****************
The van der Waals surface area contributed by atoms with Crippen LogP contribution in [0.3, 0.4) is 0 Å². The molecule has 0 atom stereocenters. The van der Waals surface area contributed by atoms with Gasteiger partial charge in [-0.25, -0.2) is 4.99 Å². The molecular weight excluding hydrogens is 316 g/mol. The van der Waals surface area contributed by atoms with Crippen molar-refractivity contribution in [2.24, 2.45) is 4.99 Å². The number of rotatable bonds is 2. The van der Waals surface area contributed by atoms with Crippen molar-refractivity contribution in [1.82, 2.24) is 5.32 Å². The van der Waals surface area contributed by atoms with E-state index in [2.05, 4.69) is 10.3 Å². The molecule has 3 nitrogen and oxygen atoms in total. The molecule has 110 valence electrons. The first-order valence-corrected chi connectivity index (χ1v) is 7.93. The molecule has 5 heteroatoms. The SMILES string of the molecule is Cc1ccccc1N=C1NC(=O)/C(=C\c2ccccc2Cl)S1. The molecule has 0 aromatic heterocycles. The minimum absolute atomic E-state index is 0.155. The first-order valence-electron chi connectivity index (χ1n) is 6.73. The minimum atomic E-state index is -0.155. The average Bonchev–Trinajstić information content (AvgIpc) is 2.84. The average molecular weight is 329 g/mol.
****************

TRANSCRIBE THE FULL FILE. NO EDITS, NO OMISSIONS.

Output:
The van der Waals surface area contributed by atoms with Crippen LogP contribution in [0.3, 0.4) is 0 Å². The molecule has 0 atom stereocenters. The van der Waals surface area contributed by atoms with Gasteiger partial charge in [-0.25, -0.2) is 4.99 Å². The molecular weight excluding hydrogens is 316 g/mol. The van der Waals surface area contributed by atoms with Crippen molar-refractivity contribution in [2.24, 2.45) is 4.99 Å². The number of rotatable bonds is 2. The van der Waals surface area contributed by atoms with Crippen molar-refractivity contribution in [1.82, 2.24) is 5.32 Å². The van der Waals surface area contributed by atoms with E-state index in [2.05, 4.69) is 10.3 Å². The molecule has 3 nitrogen and oxygen atoms in total. The molecule has 110 valence electrons. The first-order valence-corrected chi connectivity index (χ1v) is 7.93. The molecule has 5 heteroatoms. The SMILES string of the molecule is Cc1ccccc1N=C1NC(=O)/C(=C\c2ccccc2Cl)S1. The molecule has 0 aromatic heterocycles. The minimum absolute atomic E-state index is 0.155. The first-order valence-electron chi connectivity index (χ1n) is 6.73. The minimum atomic E-state index is -0.155. The average Bonchev–Trinajstić information content (AvgIpc) is 2.84. The average molecular weight is 329 g/mol.